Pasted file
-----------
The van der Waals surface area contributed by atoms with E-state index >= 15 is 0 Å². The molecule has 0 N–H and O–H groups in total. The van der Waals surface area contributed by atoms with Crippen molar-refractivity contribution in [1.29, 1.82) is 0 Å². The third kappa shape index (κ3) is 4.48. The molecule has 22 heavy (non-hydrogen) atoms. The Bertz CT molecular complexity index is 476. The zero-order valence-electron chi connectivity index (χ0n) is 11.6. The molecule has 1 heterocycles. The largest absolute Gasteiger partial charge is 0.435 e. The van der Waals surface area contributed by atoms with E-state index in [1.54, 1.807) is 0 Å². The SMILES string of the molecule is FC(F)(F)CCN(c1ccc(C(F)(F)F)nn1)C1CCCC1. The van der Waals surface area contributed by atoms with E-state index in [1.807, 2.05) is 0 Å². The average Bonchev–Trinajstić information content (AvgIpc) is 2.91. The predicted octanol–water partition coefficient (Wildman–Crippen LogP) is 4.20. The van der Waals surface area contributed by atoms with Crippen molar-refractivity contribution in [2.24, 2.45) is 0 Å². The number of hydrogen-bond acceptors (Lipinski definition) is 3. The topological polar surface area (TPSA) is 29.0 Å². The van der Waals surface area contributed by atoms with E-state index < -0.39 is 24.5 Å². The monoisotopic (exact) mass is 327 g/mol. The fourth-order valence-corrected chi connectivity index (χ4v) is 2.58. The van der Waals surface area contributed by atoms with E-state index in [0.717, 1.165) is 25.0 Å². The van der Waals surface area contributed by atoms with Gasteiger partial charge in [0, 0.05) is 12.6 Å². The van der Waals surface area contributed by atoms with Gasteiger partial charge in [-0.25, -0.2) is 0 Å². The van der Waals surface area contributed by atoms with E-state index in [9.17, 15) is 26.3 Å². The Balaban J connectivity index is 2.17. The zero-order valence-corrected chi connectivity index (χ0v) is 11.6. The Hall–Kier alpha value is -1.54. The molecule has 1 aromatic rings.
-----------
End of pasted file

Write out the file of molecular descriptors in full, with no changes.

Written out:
The van der Waals surface area contributed by atoms with E-state index >= 15 is 0 Å². The molecule has 0 N–H and O–H groups in total. The van der Waals surface area contributed by atoms with Crippen molar-refractivity contribution in [1.29, 1.82) is 0 Å². The third kappa shape index (κ3) is 4.48. The molecule has 22 heavy (non-hydrogen) atoms. The Bertz CT molecular complexity index is 476. The zero-order valence-electron chi connectivity index (χ0n) is 11.6. The molecule has 1 heterocycles. The largest absolute Gasteiger partial charge is 0.435 e. The van der Waals surface area contributed by atoms with E-state index in [1.54, 1.807) is 0 Å². The SMILES string of the molecule is FC(F)(F)CCN(c1ccc(C(F)(F)F)nn1)C1CCCC1. The van der Waals surface area contributed by atoms with E-state index in [1.807, 2.05) is 0 Å². The average Bonchev–Trinajstić information content (AvgIpc) is 2.91. The predicted octanol–water partition coefficient (Wildman–Crippen LogP) is 4.20. The van der Waals surface area contributed by atoms with Crippen molar-refractivity contribution in [2.24, 2.45) is 0 Å². The number of hydrogen-bond acceptors (Lipinski definition) is 3. The topological polar surface area (TPSA) is 29.0 Å². The van der Waals surface area contributed by atoms with E-state index < -0.39 is 24.5 Å². The monoisotopic (exact) mass is 327 g/mol. The fourth-order valence-corrected chi connectivity index (χ4v) is 2.58. The van der Waals surface area contributed by atoms with E-state index in [0.717, 1.165) is 25.0 Å². The van der Waals surface area contributed by atoms with Gasteiger partial charge in [0, 0.05) is 12.6 Å². The van der Waals surface area contributed by atoms with Gasteiger partial charge in [-0.25, -0.2) is 0 Å². The van der Waals surface area contributed by atoms with E-state index in [9.17, 15) is 26.3 Å². The Balaban J connectivity index is 2.17. The zero-order valence-corrected chi connectivity index (χ0v) is 11.6. The Hall–Kier alpha value is -1.54. The molecule has 1 aromatic rings.